Online Causes – how effective are they?

I have often wondered how effective email campaigns and petitions for worthy causes are. As a card carrying member of several, it is not unusual for me to receive half a dozen pleas on any particular day urging support for a pressing  purpose.

Today, at the urging of AVAAZ, I made a submission to the Australian Government’s Convergence Review, stating my views in support of limits on media ownership.
I also, at the behest of GetUp, donated to an advertising campaign in continued support of effective poker reform legislation.

The funny thing with both of these is my feeling of déja vu – we’ve been down this road before, yet here we are again. Some have observed that popular ground swells in relation to certain government initiatives are noted by legislators to the extent that they will act with some sort of appeasement. When the furore has died down, they will quietly enact the legislation anyway.

It is feared that this may be occurring currently with the SOPA and PIPA legislation before the US Congress and Senate, the effect of which would seriously curtail the flow of information on the internet.  The growing crescendo of opposing voices from constituents is causing some backpedalling and “shelving” of the legislation. It is already evident that the papers will remain on the shelf  only until next month, when it is rescheduled for debate. By then, no doubt the legislators and their sponsors hope, the furore will have died down and everyone will have returned to the acidie of unawareness.

So there is no doubt that popular email campaigns for social and political change are effective – they have provoked counter strategies to neutralise the people power they represent.
Such campaigns rely however, not just on the easy stroke of a key to support a cause, but continuing alert to what happens beyond the initial drive and a monitoring of how promises in response to such campaigns are expedited.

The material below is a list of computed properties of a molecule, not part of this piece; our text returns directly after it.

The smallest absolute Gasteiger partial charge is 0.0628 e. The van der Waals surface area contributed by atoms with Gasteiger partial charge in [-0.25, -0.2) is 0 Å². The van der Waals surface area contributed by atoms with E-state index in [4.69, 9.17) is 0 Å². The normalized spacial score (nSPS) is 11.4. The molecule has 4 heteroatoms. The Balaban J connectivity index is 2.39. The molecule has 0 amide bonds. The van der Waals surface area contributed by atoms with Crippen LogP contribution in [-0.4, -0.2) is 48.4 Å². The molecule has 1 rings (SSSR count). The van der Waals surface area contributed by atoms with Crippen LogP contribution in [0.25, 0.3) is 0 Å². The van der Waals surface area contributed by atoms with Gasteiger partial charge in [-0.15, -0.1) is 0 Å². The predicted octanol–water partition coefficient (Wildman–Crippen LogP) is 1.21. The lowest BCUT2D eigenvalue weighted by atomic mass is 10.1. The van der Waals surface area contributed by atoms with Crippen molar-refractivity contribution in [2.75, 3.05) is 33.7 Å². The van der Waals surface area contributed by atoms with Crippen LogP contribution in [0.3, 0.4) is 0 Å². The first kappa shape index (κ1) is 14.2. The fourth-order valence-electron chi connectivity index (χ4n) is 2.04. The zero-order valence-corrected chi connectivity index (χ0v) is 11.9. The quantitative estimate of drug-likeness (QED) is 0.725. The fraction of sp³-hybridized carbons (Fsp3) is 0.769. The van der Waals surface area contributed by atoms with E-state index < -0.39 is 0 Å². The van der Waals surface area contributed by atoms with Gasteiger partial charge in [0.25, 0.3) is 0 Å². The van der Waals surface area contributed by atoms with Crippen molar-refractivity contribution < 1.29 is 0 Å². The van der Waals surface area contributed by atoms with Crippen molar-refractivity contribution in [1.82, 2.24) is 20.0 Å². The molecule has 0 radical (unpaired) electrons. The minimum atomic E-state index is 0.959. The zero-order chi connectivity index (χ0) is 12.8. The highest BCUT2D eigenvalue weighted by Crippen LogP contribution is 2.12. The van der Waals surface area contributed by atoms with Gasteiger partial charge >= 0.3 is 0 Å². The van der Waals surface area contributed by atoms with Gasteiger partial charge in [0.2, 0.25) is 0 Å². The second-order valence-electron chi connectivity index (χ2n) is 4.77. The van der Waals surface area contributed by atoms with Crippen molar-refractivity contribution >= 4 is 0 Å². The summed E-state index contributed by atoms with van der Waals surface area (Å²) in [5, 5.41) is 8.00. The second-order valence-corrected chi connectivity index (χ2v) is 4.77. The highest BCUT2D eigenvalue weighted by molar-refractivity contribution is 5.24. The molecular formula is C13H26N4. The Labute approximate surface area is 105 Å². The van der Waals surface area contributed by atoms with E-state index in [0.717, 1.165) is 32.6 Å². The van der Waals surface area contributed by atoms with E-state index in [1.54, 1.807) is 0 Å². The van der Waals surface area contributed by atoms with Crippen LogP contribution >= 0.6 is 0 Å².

Published by wonderingpilgrim

Okay Boomer - that I am. But not one of them know-it-all ones! Still learning that the more I know, the more I have yet to learn. What I do know, however, I know well.

6 thoughts on “Online Causes – how effective are they?

  1. While I agree that we need to be informed about different issues I get extremely annoyed at the amount of ‘begging’ letters I receive from causes I already regularly support. Not only do I get the physical letters I get an email version as well. Surely these organisations could get their act together and filter regular supporters or at least give them an option whether or not to receive the print version. How much of more of our donations could they then spend on the worthy causes?

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  2. Ah yes, these are another matter. Even more annoying, I find are the donation soliciting phone calls, particularly as my line is not eligible for the “do not call” register. A strategy for all is to have a donation budget set and to not vary from it. Then at least I can delete and bin with out waking Jiminy Cricket. The phone calls, however – well, I just keep repeating my spiel. 🙂

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  3. Yep, that is a poignant and dramatic example of the power of on-line mobilisation. How satisfying to see the smug cynicism of TV moguls taken down a peg or two – and to see justice pursued. We’ve seen a similar dynamic recently in the Arab Spring people movement, demonstrating huge shifts in power bases. The beauty of it is the lack of hierarchical structure which limits the capacity of the traditional power wielders to cut off the head. The previous perceived powerless are finding they have a voice.

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  4. And today’s media reports bring news of the successful campaigns against the ill-considered anti-piracy laws in the US. But the fat lady hasn’t sung yet… so yes, we must stay on our mettle!

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